Wednesday, September 25, 2013

On Being Yourself...

It was Autumn, and I was a sophomore in college, living at UMass Lowell. I had homework to do, sorority projects to work on, friends to see, and beers to drink. But I’m over 18 now, I can do whatever I want, I’m a grownup, I thought. So I did what most new adults do when they have all the freedom they ever dreamed of right in the palm of their hand: I proved my age to the world.

I had my boyfriend at the time take me to get my first tattoo, and I sat through the pain like it was nothing more than a mere tickle, because adults don’t cry, I reminded myself. After the tattoo was finished and I paid the $90.00 I had been saving, we drove to my parents' house where I showed off my newfound rebellion in the form of a black Pisces sign on my left hip. “Mom, Dad, look what I did. Isn’t it great?” Surprisingly, they liked it. I didn’t know what to think. Was I secretly hoping they’d be disappointed, so I could come back with some strategic tale about how I’m old enough and can make my own decisions? Or was I happy with the fact that I just realized I had the coolest parents in the world? I couldn’t decide, but over the next four years, I got four more tattoos and proved to the world that I was myself, dressed proudly in my new ink, each tattoo symbolizing a different piece of my life.

It was Autumn again, except this time I was 26 driving home from my full-time corporate job, feeling much more like an adult than I did when I sat in that first tattoo parlor.  I picked up my cell phone, knowing I shouldn’t be using it while driving, but I can do whatever I want, I’m a grownup, I thought.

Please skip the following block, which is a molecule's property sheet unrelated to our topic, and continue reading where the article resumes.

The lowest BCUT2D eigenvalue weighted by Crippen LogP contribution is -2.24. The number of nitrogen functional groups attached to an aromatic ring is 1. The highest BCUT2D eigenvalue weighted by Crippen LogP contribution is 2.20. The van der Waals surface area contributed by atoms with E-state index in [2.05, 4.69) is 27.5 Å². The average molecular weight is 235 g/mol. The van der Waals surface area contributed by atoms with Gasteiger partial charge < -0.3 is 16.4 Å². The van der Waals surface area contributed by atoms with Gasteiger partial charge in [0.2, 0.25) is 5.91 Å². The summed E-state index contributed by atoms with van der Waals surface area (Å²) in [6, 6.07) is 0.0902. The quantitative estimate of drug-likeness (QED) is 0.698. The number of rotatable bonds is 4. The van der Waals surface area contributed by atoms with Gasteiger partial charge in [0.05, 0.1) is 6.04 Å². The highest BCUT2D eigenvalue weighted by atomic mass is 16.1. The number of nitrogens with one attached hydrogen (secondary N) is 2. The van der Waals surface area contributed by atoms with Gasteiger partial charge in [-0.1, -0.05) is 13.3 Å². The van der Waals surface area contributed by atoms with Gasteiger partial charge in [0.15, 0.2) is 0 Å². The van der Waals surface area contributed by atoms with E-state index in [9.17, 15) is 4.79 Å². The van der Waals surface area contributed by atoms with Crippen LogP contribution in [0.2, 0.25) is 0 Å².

“Dad, I really want to get a new tattoo”, I boasted, thinking I’d hear “honey, you already have five, isn’t that enough?” in his typical I know you’re 26, but I’m still your father and have been around the block type of tone. And within the three seconds it took him to respond, I didn’t have time to plan out an emblematic-Holly-fashioned comeback. “Well that’s cool, sweetheart. Whatever you think is best. You’re an adult, and your mother and I know you make wise choices. However you want to express yourself is fine with us.” What?
I guess when I was a teenager, I never noticed how lucky I was. Taking the time to appreciate the freedom my parents gave me wasn’t something I really noticed, or held above other lessons they taught. But I’m a grown up now, I’m thinking, as I sit here and type this, and I have a little more experience under my belt. I can now reflect on the best lesson my parents ever taught me, even if it took hundreds of needles and permanent ink on my skin (which I will never regret) for me to learn.
So here’s a promise I can make to keep : people will always judge you. They might judge the way you dress, they might judge the friends you keep, they might judge if you’ve had one too many beers on a work night, have too much ink on your skin, or have made decisions they can’t even begin to understand.
But here’s another promise I can keep : what they think of you really doesn’t matter in the grand scheme of things. Your life is your own unique fortress to build, to break, to mess up and to live as chaotically and as colorfully as you want to. It’s your decision if you want to race through this voyage as rapidly as you can, or trail along unhurried, counting stars and grains of sand. If you want to focus on every breath you take, or want to pretend you’re not breathing at all, then do it. If you want to tattoo a f*cking novel on your skin, don’t let anybody stop you.